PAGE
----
People You Know—or For Hire
Talk with people in your life and see if they’d be interested in being in a video.
This is hard work, so it’s ideal if you can offer compensation of some kind (e.g. payment, discount, product) in exchange.
Likewise, models can be hired to pose or interact with your items while you provide creative direction and/or record.
Right/bottom: Video of Hook, Line, and Tinker employees sending out orders
Happy customers can provide video testimonials or other user-generated videos.
People who’ve purchased your product or service lend credibility to your business because prospective customers get to hear from real, satisfied customers.
You can either ask your current customers for testimonials or see if they’ve already posted videos on social media that can be reused with their permission. You also may need to ask them for the original video file if you’re using the content in another video.
Another style of video that doesn’t use your face but still has faces in it is…videos of furry friends!
While filming a beloved pet can be easier said than done, who doesn’t love seeing a fur baby sleeping under a handmade sweater?
The potential for cuteness is fur-nominal!
Cats are always a purr-tastic way to grab viewer attention
Tip #5: Easy & Fun Ways to “Kind Of” Be On Camera
At first, you might not be able to imagine recording yourself. But then you try out some of these ideas and you realize videos aren’t so bad.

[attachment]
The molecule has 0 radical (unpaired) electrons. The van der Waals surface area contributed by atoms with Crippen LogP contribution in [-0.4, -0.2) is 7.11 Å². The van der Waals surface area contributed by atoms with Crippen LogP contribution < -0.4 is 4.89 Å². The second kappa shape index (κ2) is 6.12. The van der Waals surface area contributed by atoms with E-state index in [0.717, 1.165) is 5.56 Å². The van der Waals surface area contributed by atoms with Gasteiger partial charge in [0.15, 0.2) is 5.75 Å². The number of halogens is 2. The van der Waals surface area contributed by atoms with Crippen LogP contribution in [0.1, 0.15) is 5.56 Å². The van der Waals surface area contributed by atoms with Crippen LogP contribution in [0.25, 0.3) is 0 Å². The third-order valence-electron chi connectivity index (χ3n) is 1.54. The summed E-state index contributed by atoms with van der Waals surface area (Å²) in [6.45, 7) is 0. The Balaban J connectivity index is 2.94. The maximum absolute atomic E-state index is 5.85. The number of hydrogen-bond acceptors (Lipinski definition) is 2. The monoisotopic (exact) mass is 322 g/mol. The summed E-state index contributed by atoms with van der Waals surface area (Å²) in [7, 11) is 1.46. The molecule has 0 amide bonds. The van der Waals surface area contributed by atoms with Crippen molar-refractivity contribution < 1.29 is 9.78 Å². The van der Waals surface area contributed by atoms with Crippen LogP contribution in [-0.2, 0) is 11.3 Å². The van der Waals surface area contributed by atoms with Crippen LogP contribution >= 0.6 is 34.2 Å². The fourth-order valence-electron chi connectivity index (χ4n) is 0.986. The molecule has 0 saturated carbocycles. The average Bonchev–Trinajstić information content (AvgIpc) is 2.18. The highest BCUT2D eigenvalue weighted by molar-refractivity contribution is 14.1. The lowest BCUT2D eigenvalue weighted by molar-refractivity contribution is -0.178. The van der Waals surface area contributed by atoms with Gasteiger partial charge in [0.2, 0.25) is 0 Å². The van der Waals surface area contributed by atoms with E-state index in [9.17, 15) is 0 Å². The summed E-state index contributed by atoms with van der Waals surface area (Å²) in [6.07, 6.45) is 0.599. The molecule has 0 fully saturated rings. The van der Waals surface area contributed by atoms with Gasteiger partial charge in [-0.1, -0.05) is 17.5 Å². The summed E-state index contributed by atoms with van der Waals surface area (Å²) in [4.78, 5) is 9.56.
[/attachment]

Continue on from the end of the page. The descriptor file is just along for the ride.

Before you know it, you’ll be ready to put your neck out there (literally) and record in front of the camera.
Here are some ideas so you avoid a ten-minute talking head video, which is not very interesting:
- Record a short introduction, then slip in some b-roll with a voice over, and end with a wrap-up and call to action.
- Film overhead shots of your hands making something instead of using stock footage.
- Try a timelapse or sped-up video.
- Have a friend interview you, which will take some of the focus off of you and may feel more natural.
There are lots of ways to mix and match the footage you create to fit your video’s purposes.
A video can also be a satisfying audio experience for viewers
That’s A Wrap!
While exploring videos, you’ll find your sweet spot of how you like to show up in videos and roll with that. Remember to be gracious and understanding to yourself throughout the process.
Videos require courage and a willingness to explore and learn from your mistakes. If you decide to go down this road, you might find making videos unveils a special kind of joy.
Imaginative and strategic in equal measures, Ayelet loves sitting down with clients, diving deep into their goals and audiences, and laying it all out so that it’s easy to take action.
When she’s not in the video editing studio or meeting about strategies, Ayelet likes to keep her hands moving, either sewing her own clothes, baking artisan bread and treats, playing with her cat Papaya and dog Pepper, or hanging out with her daughter and husband in nature.
You can see all these things and more on her Instagram profile @ayeletcreates. You can find out more about her video editing and content strategy work on her website at AyeletGolz.com.